As American, Canadian and Mexican negotiators meet for a fifth round of NAFTA discussions in Mexico City, CNBC reported that a number of analysts are projecting significantly high odds that the trade pact would fall apart:
Jens Nordvig, Exante Data CEO, sent out a warning note Monday that his firm now sees a 30 to 40 percent chance of NAFTA “blowing up” by March.
While Ian Bremmer, president of Eurasia Group said in a note Monday that he has long thought there was 50/50 chance NAFTA would fall apart, but he is also becoming increasingly concerned.
“The big risk is that trade tension in NAFTA spreads to a more global stage, for example if the EU sides with Mexico in WTO disputes. This is where the global risk grows very large,” Nordvig said in an email.
Canada’s McLean’s magazine proclaimed in an article that, “If NAFTA dies, ‘all hell will break loose’“. As a consequence of these trade jitters, both Canadian and Mexican equities have underperformed American ones.
Relax, even if the Trump administration didn’t get its way in its negotiations, the path to walking away from NAFTA will be long and difficult.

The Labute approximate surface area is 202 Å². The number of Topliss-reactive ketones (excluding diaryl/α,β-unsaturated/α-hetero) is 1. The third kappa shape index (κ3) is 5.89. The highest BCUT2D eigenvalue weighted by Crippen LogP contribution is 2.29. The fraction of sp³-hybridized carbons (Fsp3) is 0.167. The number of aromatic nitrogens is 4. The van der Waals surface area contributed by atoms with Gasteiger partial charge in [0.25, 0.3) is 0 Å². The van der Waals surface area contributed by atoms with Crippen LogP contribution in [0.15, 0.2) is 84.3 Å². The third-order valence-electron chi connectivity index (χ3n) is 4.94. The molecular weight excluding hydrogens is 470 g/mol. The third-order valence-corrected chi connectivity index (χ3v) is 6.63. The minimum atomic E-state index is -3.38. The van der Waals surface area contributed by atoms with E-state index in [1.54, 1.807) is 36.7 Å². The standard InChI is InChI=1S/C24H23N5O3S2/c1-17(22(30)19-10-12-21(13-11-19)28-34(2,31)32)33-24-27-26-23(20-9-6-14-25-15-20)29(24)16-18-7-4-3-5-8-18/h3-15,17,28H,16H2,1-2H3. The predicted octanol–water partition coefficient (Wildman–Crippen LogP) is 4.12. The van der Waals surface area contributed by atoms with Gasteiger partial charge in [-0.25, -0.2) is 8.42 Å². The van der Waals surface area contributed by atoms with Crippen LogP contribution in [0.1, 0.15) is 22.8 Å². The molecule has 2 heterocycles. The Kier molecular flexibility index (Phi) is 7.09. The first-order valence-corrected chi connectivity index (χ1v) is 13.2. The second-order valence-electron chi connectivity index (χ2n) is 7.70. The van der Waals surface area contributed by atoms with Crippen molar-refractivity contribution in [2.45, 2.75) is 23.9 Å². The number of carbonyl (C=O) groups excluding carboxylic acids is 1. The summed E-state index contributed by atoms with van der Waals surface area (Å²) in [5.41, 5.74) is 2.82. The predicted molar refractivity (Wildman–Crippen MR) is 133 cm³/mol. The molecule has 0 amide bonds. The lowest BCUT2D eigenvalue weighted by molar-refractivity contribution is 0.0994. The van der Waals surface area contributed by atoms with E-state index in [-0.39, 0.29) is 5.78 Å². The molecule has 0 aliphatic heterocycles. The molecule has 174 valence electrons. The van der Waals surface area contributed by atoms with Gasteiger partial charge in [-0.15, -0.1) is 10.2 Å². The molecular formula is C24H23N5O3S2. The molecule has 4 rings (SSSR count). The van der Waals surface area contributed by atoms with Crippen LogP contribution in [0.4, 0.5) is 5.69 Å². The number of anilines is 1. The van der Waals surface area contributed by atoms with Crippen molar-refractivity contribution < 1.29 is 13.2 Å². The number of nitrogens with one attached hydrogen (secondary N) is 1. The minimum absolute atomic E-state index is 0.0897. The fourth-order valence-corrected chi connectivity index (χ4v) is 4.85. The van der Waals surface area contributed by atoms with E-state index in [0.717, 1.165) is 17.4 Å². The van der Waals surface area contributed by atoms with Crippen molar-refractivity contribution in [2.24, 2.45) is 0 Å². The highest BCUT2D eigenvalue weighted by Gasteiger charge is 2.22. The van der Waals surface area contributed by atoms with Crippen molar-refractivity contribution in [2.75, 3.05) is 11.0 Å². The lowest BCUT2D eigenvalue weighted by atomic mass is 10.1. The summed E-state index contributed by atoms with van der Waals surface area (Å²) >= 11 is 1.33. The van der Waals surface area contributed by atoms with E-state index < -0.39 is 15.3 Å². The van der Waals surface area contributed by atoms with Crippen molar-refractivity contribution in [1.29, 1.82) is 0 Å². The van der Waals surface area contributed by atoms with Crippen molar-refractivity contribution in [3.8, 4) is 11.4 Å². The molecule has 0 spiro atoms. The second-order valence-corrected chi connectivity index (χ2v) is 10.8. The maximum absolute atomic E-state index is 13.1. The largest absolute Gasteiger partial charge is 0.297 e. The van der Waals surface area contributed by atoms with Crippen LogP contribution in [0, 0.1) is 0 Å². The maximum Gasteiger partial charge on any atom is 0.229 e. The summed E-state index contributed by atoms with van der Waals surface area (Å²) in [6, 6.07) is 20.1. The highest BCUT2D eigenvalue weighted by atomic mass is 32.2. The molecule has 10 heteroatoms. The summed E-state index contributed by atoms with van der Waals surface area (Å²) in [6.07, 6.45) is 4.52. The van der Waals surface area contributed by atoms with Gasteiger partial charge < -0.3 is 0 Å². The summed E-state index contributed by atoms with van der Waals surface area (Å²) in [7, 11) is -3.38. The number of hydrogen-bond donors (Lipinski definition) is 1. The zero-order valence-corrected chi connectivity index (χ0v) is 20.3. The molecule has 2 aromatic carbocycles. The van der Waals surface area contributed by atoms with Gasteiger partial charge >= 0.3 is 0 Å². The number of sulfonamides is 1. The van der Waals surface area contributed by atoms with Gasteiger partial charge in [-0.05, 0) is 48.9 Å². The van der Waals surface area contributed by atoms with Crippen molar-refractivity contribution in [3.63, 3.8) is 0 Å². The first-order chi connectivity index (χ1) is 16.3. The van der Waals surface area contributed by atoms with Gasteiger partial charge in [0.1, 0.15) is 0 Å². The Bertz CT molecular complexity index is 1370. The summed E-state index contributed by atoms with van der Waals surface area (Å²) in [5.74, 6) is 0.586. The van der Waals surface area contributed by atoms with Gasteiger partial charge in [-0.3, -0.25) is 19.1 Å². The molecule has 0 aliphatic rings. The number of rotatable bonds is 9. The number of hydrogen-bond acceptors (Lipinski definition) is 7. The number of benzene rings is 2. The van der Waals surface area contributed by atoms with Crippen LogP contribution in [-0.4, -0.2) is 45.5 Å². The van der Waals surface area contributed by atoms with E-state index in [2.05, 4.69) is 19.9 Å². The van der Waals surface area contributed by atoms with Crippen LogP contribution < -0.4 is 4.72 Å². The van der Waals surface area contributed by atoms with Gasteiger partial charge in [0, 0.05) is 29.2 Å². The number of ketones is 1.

Obstacles to leaving NAFTA
Bloomberg recently published an excellent primer on how Trump could kill NAFTA (it’s not as easy as you think).
Technically, any country could leave on six month’s notice, but the process of leaving the trade pact will be as complicated as the Brexit process. The NAFTA treaty was implemented as an Act of Congress, H.R. 3450, the North American Free Trade Agreement Implementation Act, and it will be up to Congress to repeal all of the laws that set up the NAFTA relationship in order to unwind the treaty.
That’s where the political obstacles come in. Here is a chart of each state’s biggest export trading partner. Umm…see the problem?
The Petersen Institute analyzed the effects of a cold turkey NAFTA withdrawal and concluded that it would have a direct cost of 187,000 export jobs, mostly in the American heartland (click link to see the interactive impact by state).
Notice a pattern here? The worst hit states tend to be deep red Republican leaning areas that voted for Trump. Assuming that the GOP fails to pass a tax bill by year-end, and Trump wanted to deliver a political victory by withdrawing from NAFTA, he will find a fight in Congress with Republicans.
Relax. Despite the tough rhetoric, it’s difficult to see how the Trump administration could realistically tear up the NAFTA treaty.